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It's sad that Sobukwe's vision has departed our leaders

March 21, the country celebrates Human Rights Day, and at the same time casts its eye on the man who was central to it all, yet less recognised for it - and that man was Robert Mangaliso Sobukwe.

As we commemorate the day, it will be 41 years since his death on February 27, 1978, and 23 years since the country's constitution was promulgated by former and late president Nelson Mandela on December 18, 1996.

Former press ombudsman, Joe Thloloe, said of his master and mentor, Sobukwe: "The Sobukwe who brought me up can be summed up in his own words, words he spoke when he was still a young student at Fort Hare University, words that are engraved on his tombstone in Graaff Reinet."

As we wonder what those words might be, Thloloe said: "True leadership demands complete, subjugation of self, absolute honesty, integrity and uprightness of character and fearlessness, and above all, a consuming love of one's people."

Thloloe went on to say: "He sacrificed a bright academic future, material comfort and his own family because of the consuming love of his people. Were he still alive, he would have fought with the same tenacity the current culture of self-aggrandisement that has its clutches on our public life."

Yet SA has, throughout the decades, sought to expunge his massive role in the liberation story of its people.

That he was the architect, or primary source of our human rights architecture, has been lost to many, and remains on the periphery of political discourse. He has never been forgiven, as if he had committed a sin, for charting the political path for the Africanist cause, breaking ranks with ANC, to form the PAC in 1959.

Put that aside, the Human Rights Day has its real genesis in the grotesque events of apartheid brutality that occurred in Sharpeville 59 years ago, on March 21, 1960, and that is why the country's constitution was inaugurated there on December 18, 1996.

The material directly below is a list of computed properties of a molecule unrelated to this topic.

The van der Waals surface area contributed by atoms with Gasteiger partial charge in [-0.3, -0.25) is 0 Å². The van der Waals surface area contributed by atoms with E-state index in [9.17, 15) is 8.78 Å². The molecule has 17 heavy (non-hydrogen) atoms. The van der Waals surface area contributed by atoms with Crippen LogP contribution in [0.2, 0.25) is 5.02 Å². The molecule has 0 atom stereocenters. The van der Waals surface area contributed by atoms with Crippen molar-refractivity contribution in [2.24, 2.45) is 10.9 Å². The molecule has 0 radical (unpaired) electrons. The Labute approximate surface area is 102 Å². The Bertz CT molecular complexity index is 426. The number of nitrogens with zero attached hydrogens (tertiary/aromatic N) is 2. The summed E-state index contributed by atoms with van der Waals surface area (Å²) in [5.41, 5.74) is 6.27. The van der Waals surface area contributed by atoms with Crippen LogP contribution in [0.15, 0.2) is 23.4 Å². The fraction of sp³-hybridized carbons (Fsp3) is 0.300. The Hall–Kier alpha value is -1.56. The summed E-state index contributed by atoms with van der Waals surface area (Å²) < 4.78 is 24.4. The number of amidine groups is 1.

Sharpeville still retains, in the scheme of apartheid design, features that still conform to all the whims and wishes of apartheid policies, which were to dehumanise and degrade the African people. The township, to this day, as other black townships, reflects grinding poverty experienced by many South Africans; the uncaring municipal leaders; corruption; raw sewer in the streets; rows upon rows of informal settlements that are a daily eyesore.

Following the display of madness and crudeness of this oppressive system, the world marked the day as Sharpeville Day, which today is known as Human Rights Day.

However, it still remains the day of pain and subjugation. It is on this day that apartheid foot soldiers used brute force to decimate communities.

Thloloe describes Sobukwe as a man "who has no match", speaking of him as if he were still alive. He says his life was marked by the spirit of "caring". He says "at the core [he was] a man of steel".

His first encounter with him was when Sobukwe delivered the opening address at the launch of PAC at the Orlando Communal Hall on April, 5, 1959.

"I was short of my 17th birthday and was in Form IV at Orlando High School.

"I studied at his feet at the Joburg prison (Number 4) that is now Constitutional Hill, at Stone Yard Prison in Boksburg and Stofberg prison in the Free State," remembers Thloloe.

Sixty years later the country is still in political doldrums, its hard-won democracy is greatly strained, riddled with acts of corruption and gross impropriety, the major factors that undermine the ideals of human rights. SA needs, in the words of Sobukwe, men and women of integrity, driven by uprightness and consuming love of one's people, or else Human Rights Day will be denuded of its true meaning.

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